A.   Capabilities as a Vapor Detector

When conducting reconnaissance missions during Desert Storm, many Fox crews used the Air/Hi method, sampling airborne vapors instead of using the sampling wheels in the Wheel/Hi method. As stated earlier, the MM-1 is not a very sensitive vapor detector and, therefore, not a good system for determining areas of vapor contamination.

According to MM-1 experts at the US Army’s Soldier and Biological Chemical Command, the Fox is not well-suited for general vapor detection because the air volume drawn through the sampling probe is significantly less than the air volume drawn through other detectors, such as the M43A1 Chemical Agent Detector which is a component of the M8A1 Chemical Agent Alarm. The MM-1 draws approximately one milliliter of air per minute when hot[46] while the M43A1 draws approximately 1,000 milliliters of air per minute.[47] The result is that the MM-1 has about 1,000 times lower airflow than the M43A1.[48]

In 1994, the Defense Science Board published a report that compared the MM-1’s vapor sensitivities to other vapor detectors. Because the MM-1 calculates the minimum detectable amounts from the background sample, and because backgrounds vary depending on environmental and atmospheric conditions, the minimum detectable amounts for the MM-1 vary.[49] Table 5 lists each detector’s sensitivity to G-series nerve agents such as sarin.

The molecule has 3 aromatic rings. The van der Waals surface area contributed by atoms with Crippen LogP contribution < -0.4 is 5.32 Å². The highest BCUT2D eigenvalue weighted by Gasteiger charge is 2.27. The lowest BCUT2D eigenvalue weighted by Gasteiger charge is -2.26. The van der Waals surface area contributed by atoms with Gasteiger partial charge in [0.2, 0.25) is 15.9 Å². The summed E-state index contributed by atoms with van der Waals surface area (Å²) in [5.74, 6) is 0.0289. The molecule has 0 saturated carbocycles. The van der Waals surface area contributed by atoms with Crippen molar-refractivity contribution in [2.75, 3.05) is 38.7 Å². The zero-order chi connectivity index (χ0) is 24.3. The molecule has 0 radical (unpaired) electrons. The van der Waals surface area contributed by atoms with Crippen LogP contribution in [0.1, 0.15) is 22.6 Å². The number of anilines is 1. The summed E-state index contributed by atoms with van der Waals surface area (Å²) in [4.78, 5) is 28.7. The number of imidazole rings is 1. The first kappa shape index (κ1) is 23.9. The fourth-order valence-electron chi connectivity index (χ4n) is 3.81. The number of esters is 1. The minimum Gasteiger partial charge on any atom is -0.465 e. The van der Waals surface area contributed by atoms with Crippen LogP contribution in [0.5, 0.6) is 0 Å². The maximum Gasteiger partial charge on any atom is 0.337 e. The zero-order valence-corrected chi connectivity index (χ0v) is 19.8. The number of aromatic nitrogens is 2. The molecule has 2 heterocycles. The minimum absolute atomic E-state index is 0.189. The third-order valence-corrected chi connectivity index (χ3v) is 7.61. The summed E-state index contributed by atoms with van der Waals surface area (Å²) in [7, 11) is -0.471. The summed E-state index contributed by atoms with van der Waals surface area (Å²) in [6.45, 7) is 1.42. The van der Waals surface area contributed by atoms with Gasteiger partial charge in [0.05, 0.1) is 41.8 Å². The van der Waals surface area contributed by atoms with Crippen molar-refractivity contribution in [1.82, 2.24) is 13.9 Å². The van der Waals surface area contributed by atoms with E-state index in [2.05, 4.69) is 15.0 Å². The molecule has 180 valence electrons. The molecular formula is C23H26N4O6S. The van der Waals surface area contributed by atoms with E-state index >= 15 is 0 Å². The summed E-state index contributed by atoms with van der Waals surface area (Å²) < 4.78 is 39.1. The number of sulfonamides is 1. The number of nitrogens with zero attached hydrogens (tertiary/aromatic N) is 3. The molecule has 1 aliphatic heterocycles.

Table 5. Vapor nerve agent detector characteristics[50]




Response Time
M43A1 G-series (includes sarin) 0.1-0.2 mg/m3 <=2 min
M256A1 Kit G-series (includes sarin) 0.005 mg/m3 15 min
CAM GB (sarin) <= 0.1 mg/m3 <=1 min
MM-1 GB (sarin) 62 mg/m3 <=45 sec

This sensitivity is the minimum concentration of agent vapor required for the detector to register for a positive detection or alarm. The minimum concentrations can be used to calculate whether the vapor present would physically affect unprotected exposed people. Vapor concentration is expressed in milligrams of agent per cubic meter of air (mg/m3). The effect a nerve agent vapor has on a person depends on the cumulative dose that person receives through breathing or absorption. "Dosage" refers to a cumulative exposure over time and is calculated by multiplying the amount of nerve agent concentration present by the length of exposure (mg•min/m3).[51]